Book Study: Strange Gods Chapters 8 & 9

Chapter 8 The Super Idols
Chapter 9 Through the Looking Glass: Super Idols and Language

I am a quilter who is actively pursuing a career in the world of quilting. One of the most important lessons I’m trying to learn, to let sink deeply into my being is, “It’s not about me” or more to the point, “It’s not all about me.” The beginning of this lesson, this setting aside of my self for the good of others began long before I ever dreamed, considered teaching. The earliest memory of a deep desire for my life to be about the other seems to be around fourteen or fifteen when I knew I wanted to do a year of volunteer service with the church I actively participated in at the time. Part of this, most of this comes directly from our Lord in Gethsemane, “Lord not my will but Yours,” with Jesus knowing full well what would come next. The reminder that “this is not all about me” presented itself through both the Lenten season and recently while teaching. When reaching out to a friend she lovingly pointed it out to me and in some sense I blew her off, “no, no I’m not doing that again am I?” Well, yes, actually I was and so stepping back to look at this is essential.

It is in this place of looking at my own behavior and thought processes wherein the examination of conscience begins to take place asking where did I do well, and where did I not do well. Where did I uplift the students and where did I fail them. Beyond that where do I think I’m totally, completely correct in my process for learning and teaching? It is here where I know I have room to grow, to set aside my own ego, and ideas and am reminded that we are all unique individuals and sometimes I am the student. In my own experience it’s hard to be a student when it doesn’t seem the teacher understands me as an individual and that my learning style isn’t their own learning style.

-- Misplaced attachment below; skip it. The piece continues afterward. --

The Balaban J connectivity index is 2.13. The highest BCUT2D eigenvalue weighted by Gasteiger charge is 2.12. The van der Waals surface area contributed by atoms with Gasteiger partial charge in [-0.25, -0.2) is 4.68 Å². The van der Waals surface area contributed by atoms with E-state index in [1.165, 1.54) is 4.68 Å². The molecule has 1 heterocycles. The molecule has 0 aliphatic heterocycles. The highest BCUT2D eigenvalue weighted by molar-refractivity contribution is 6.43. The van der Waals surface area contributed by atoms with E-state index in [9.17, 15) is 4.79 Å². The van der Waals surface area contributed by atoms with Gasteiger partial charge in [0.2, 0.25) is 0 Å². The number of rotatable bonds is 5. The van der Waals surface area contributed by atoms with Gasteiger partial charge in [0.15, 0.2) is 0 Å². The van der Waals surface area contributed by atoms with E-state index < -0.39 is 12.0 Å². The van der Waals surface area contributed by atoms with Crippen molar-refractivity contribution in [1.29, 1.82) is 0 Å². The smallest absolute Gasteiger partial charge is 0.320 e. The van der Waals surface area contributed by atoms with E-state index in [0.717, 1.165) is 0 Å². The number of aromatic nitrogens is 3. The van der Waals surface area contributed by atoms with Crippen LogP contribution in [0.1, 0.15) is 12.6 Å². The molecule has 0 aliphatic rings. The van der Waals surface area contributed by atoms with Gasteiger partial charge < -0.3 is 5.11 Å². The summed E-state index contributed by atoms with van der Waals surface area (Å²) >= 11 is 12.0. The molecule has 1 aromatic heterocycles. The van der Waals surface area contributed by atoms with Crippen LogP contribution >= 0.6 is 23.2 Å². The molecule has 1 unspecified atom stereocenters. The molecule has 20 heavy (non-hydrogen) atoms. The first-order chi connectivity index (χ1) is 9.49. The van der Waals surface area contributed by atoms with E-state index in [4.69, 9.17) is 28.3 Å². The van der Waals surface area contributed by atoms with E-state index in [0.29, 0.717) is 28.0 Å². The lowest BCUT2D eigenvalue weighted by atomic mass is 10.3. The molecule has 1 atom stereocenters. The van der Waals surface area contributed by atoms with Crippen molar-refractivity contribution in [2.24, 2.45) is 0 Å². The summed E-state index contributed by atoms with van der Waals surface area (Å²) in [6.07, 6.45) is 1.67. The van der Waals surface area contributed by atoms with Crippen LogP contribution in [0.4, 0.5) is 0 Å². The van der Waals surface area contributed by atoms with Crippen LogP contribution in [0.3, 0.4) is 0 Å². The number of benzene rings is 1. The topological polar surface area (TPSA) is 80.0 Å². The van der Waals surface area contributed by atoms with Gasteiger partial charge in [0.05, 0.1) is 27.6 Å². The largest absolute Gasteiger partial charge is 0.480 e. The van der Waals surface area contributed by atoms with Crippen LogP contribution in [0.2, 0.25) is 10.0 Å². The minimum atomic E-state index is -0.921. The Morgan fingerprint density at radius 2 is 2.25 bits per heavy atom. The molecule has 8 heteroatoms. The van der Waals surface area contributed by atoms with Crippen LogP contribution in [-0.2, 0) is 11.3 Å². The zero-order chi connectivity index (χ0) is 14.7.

This weeks reflection is a little late in coming as I needed to and wanted to think about these chapters with the women in the book study and also one/one with a friend. One of the fascinating things that I learned in the conversations is a technique used in debate wherein terms used in the debate are defined for both understanding and clarity of conversation. Any word can mean one thing to the world at large and in a community can have a completely different meaning. As quilters we use color differently than the world at large, we are looking for value – how light or dark a fabric is relative to the colors around it to create both the design and feel we’re trying to achieve in the quilt. My own way of looking at this is, “color plays with us.” As in any given community we have our own language that takes time to get to understand and know, and it’s not easy and sometimes it shifts, as happens in the greater world with defined words.